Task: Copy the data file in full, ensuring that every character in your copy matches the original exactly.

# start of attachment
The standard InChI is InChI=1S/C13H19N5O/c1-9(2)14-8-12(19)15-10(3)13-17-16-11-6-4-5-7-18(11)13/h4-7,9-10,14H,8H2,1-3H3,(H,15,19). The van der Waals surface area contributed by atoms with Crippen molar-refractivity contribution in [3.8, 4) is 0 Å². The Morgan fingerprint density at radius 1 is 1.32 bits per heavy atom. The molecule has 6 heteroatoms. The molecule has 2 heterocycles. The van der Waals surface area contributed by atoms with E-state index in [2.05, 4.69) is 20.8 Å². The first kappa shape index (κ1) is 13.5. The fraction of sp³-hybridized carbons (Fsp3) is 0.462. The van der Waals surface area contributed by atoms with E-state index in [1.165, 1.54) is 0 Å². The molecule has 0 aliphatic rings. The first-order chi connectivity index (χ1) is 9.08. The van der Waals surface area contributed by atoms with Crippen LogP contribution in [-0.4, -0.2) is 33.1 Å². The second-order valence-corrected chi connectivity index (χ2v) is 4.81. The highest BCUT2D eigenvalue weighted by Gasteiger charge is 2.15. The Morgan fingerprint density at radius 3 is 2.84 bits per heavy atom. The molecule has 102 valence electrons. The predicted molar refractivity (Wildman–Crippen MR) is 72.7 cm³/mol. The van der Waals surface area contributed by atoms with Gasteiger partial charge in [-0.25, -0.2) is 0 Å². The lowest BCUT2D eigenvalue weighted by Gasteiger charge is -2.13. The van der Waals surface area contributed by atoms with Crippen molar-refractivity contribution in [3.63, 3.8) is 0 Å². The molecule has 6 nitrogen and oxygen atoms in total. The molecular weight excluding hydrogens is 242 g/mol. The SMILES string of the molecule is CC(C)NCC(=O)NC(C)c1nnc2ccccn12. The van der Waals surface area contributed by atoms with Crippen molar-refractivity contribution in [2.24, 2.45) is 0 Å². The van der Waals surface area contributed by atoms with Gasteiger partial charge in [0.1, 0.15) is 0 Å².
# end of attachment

The standard InChI is InChI=1S/C13H19N5O/c1-9(2)14-8-12(19)15-10(3)13-17-16-11-6-4-5-7-18(11)13/h4-7,9-10,14H,8H2,1-3H3,(H,15,19). The van der Waals surface area contributed by atoms with Crippen molar-refractivity contribution in [3.8, 4) is 0 Å². The Morgan fingerprint density at radius 1 is 1.32 bits per heavy atom. The molecule has 6 heteroatoms. The molecule has 2 heterocycles. The van der Waals surface area contributed by atoms with E-state index in [2.05, 4.69) is 20.8 Å². The first kappa shape index (κ1) is 13.5. The fraction of sp³-hybridized carbons (Fsp3) is 0.462. The van der Waals surface area contributed by atoms with E-state index in [1.165, 1.54) is 0 Å². The molecule has 0 aliphatic rings. The first-order chi connectivity index (χ1) is 9.08. The van der Waals surface area contributed by atoms with Crippen LogP contribution in [-0.4, -0.2) is 33.1 Å². The second-order valence-corrected chi connectivity index (χ2v) is 4.81. The highest BCUT2D eigenvalue weighted by Gasteiger charge is 2.15. The Morgan fingerprint density at radius 3 is 2.84 bits per heavy atom. The molecule has 102 valence electrons. The predicted molar refractivity (Wildman–Crippen MR) is 72.7 cm³/mol. The van der Waals surface area contributed by atoms with Gasteiger partial charge in [-0.25, -0.2) is 0 Å². The lowest BCUT2D eigenvalue weighted by Gasteiger charge is -2.13. The van der Waals surface area contributed by atoms with Crippen molar-refractivity contribution in [3.63, 3.8) is 0 Å². The molecule has 6 nitrogen and oxygen atoms in total. The molecular weight excluding hydrogens is 242 g/mol. The SMILES string of the molecule is CC(C)NCC(=O)NC(C)c1nnc2ccccn12. The van der Waals surface area contributed by atoms with Crippen molar-refractivity contribution in [2.24, 2.45) is 0 Å². The van der Waals surface area contributed by atoms with Gasteiger partial charge in [0.1, 0.15) is 0 Å².